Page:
The Canadian mining sector’s proposed clean resources supercluster in Ontario, Quebec, and British Columbia is on a shortlist of nine groups looking to share in $950 million in federal funding.

The CLEER (Clean, Low-energy, Effective, Engaged and Remediated) mining supercluster will focus on reducing energy, environmental footprint and water use in Canada’s mining sector by a target of 50 per cent in each area by 2027.

The CLEER supercluster was announced Oct. 11 as having made the shortlist. The project is led jointly by the Centre for Excellence in Mining Innovation (CEMI) and the Canada Mining Innovation Council (CMIC).

“The image people have of mining, we want to shift that. We don’t want to be perceived as a dirty industry,” said Charles Nyabeze, CEMI’s director of business development. “We want to make mining cleaner.”

The project is “about creating clean mining technologies that will be adopted by the industry,” Nyabeze said. “We’re covering the whole spectrum of mining, focusing on advancing technologies in the three categories of water and energy use and mining’s environmental footprint.”

The 2017 Federal budget allotted funding over five years to support a small number of business-led innovation superclusters. Carl Weatherell, executive director and CEO at CMIC said in an interview with CIM Magazine that superclusters are “a dense grouping of all sorts of things necessary to get ecosystems to take off,” and are similar to Silicon Valley.

The goal is to fund the projects that offer the greatest potential to accelerate economic growth. Successful applicants are required to match dollar-for-dollar the federal funds that they receive. The government received 50 proposals and is looking for up to five groups to share the funding.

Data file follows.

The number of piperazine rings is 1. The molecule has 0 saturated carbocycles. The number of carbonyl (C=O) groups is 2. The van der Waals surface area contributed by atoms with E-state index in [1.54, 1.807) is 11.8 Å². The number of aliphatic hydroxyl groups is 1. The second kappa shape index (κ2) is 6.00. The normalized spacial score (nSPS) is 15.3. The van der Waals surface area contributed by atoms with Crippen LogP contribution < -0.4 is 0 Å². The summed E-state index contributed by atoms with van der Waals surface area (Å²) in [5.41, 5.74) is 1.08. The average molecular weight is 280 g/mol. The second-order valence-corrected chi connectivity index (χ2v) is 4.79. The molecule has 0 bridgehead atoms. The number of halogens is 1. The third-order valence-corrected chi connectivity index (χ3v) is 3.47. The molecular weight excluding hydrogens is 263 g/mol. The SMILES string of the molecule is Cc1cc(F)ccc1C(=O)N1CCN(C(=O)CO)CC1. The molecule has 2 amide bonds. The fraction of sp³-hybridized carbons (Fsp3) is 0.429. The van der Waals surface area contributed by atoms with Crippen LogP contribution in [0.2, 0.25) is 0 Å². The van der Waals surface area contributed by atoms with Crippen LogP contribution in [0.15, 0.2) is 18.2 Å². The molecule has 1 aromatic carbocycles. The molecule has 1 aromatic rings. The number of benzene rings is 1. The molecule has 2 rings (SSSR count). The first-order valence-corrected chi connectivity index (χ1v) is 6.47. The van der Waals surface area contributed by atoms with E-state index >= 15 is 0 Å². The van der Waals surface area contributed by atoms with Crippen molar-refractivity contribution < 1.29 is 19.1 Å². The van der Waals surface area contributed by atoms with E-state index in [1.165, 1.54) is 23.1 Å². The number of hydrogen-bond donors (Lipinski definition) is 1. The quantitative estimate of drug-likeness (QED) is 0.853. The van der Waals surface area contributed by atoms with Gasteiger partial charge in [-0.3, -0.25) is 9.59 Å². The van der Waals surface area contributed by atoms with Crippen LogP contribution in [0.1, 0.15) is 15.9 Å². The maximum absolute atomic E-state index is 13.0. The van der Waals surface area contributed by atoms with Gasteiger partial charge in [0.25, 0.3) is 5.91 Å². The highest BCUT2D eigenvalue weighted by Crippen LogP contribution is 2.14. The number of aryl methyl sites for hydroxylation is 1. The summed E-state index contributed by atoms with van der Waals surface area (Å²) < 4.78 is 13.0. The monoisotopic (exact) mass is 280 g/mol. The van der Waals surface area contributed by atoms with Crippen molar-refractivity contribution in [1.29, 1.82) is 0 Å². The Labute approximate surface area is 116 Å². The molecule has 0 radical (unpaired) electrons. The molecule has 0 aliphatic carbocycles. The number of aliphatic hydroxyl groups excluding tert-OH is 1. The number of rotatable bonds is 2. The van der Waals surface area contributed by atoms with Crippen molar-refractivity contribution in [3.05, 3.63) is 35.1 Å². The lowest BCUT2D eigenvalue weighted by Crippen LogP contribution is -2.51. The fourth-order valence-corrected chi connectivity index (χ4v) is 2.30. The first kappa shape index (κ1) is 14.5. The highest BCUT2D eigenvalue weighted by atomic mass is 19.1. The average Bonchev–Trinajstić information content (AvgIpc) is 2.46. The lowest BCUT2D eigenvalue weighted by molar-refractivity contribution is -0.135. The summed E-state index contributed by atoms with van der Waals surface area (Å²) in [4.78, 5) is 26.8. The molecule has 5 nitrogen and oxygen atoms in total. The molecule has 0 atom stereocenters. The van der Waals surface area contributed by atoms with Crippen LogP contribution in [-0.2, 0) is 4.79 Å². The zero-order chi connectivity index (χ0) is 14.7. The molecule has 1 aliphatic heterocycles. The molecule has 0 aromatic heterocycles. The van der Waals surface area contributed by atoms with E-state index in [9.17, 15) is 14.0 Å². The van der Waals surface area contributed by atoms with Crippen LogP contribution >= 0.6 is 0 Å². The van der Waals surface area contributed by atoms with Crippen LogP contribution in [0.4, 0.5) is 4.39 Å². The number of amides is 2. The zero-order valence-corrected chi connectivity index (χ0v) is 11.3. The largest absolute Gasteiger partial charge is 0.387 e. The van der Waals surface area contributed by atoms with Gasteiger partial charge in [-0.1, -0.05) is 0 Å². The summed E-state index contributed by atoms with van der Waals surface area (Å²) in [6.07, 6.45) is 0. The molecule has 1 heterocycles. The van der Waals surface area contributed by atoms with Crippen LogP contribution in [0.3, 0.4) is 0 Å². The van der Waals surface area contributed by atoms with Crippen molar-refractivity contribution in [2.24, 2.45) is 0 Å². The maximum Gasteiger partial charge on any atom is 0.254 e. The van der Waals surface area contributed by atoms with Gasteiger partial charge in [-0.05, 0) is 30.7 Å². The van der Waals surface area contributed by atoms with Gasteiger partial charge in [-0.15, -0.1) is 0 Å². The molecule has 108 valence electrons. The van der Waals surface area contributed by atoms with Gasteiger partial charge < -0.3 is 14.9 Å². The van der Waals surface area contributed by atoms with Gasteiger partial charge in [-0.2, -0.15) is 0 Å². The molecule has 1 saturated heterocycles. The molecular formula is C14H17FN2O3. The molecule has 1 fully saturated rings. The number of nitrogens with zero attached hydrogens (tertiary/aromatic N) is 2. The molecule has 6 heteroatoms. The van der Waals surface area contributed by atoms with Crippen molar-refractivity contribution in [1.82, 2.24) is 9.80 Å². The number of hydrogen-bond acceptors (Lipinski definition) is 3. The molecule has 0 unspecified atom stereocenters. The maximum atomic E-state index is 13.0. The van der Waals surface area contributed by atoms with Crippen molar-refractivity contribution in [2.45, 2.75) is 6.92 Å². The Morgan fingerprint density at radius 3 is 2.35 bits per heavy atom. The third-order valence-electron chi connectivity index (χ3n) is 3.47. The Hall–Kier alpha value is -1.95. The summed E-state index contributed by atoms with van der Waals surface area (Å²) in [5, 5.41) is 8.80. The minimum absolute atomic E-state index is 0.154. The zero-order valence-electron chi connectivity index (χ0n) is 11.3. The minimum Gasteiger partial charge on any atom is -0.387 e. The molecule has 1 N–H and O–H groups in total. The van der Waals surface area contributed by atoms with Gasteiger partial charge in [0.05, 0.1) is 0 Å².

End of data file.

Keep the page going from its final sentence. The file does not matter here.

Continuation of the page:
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CLEER is made up of four existing clusters that combined represent an initial eight resource companies, 12 post-secondary institutions, 42 small and medium enterprises and 25 additional support organizations.

Nyabeze said the project had financial commitments from mining companies including Agnico Eagle, Vale, Glencore and Barrick. “We do have a significant number of big mining companies interested, who would be end users of the technical solutions [that emerge from the supercluster],” he said. “But equally important is the number of supply service companies and inventors that have come to the table and said, we have some ideas that could help you meet your targets.”

Together with their industry members, CMIC and CEMI will advance the project to the next phase by submitting a detailed proposal by November 24.

Weatherell said he feels confident it is a project whose time has come. “If you take a look at government investments in innovation, [mining is] left out,” he said, adding that Canada lags behind countries like Australia in funding mining innovation.

Weatherell also said the supercluster is designed to reflect how the mining industry operates, by working in locations all across the country. While he said a majority of company headquarters are in Toronto or Vancouver, a lot of mining happens in smaller and more remote regions of Canada.

“Ours is truly national,” he said, adding that it is the only proposal working extensively with Indigenous Canadians and Canada’s northern territories.

According to their website, the government anticipates that contribution agreements will be negotiated and funding allocations will be made to the successful applicants before March 31, 2018.